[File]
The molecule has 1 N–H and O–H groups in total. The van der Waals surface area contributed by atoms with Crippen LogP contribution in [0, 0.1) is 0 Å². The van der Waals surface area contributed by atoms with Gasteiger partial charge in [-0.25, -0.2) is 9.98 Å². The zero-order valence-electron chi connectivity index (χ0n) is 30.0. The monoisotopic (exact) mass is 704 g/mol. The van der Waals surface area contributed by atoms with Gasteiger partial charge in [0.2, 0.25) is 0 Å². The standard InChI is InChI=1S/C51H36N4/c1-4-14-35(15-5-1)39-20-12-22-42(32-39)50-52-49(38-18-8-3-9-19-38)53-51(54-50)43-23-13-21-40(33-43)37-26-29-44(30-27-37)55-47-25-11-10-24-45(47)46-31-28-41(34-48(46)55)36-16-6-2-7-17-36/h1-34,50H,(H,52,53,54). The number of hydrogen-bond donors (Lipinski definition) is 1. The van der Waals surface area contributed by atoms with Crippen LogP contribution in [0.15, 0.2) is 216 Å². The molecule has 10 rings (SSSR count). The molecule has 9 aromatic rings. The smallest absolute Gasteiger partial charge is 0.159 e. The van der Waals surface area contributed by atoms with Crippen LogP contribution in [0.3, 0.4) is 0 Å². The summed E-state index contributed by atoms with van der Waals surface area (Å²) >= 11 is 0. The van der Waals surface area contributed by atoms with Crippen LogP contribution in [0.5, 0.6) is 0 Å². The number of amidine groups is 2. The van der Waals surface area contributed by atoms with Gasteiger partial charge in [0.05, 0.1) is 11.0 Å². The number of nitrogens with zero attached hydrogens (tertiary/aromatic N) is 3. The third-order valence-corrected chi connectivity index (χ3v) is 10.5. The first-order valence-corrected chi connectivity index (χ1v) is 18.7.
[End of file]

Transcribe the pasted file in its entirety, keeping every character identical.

The molecule has 1 N–H and O–H groups in total. The van der Waals surface area contributed by atoms with Crippen LogP contribution in [0, 0.1) is 0 Å². The van der Waals surface area contributed by atoms with Gasteiger partial charge in [-0.25, -0.2) is 9.98 Å². The zero-order valence-electron chi connectivity index (χ0n) is 30.0. The monoisotopic (exact) mass is 704 g/mol. The van der Waals surface area contributed by atoms with Gasteiger partial charge in [0.2, 0.25) is 0 Å². The standard InChI is InChI=1S/C51H36N4/c1-4-14-35(15-5-1)39-20-12-22-42(32-39)50-52-49(38-18-8-3-9-19-38)53-51(54-50)43-23-13-21-40(33-43)37-26-29-44(30-27-37)55-47-25-11-10-24-45(47)46-31-28-41(34-48(46)55)36-16-6-2-7-17-36/h1-34,50H,(H,52,53,54). The number of hydrogen-bond donors (Lipinski definition) is 1. The van der Waals surface area contributed by atoms with Crippen LogP contribution in [0.15, 0.2) is 216 Å². The molecule has 10 rings (SSSR count). The molecule has 9 aromatic rings. The smallest absolute Gasteiger partial charge is 0.159 e. The van der Waals surface area contributed by atoms with Crippen LogP contribution in [0.3, 0.4) is 0 Å². The summed E-state index contributed by atoms with van der Waals surface area (Å²) >= 11 is 0. The van der Waals surface area contributed by atoms with Crippen LogP contribution in [0.5, 0.6) is 0 Å². The number of amidine groups is 2. The van der Waals surface area contributed by atoms with Gasteiger partial charge in [0.05, 0.1) is 11.0 Å². The number of nitrogens with zero attached hydrogens (tertiary/aromatic N) is 3. The third-order valence-corrected chi connectivity index (χ3v) is 10.5. The first-order valence-corrected chi connectivity index (χ1v) is 18.7.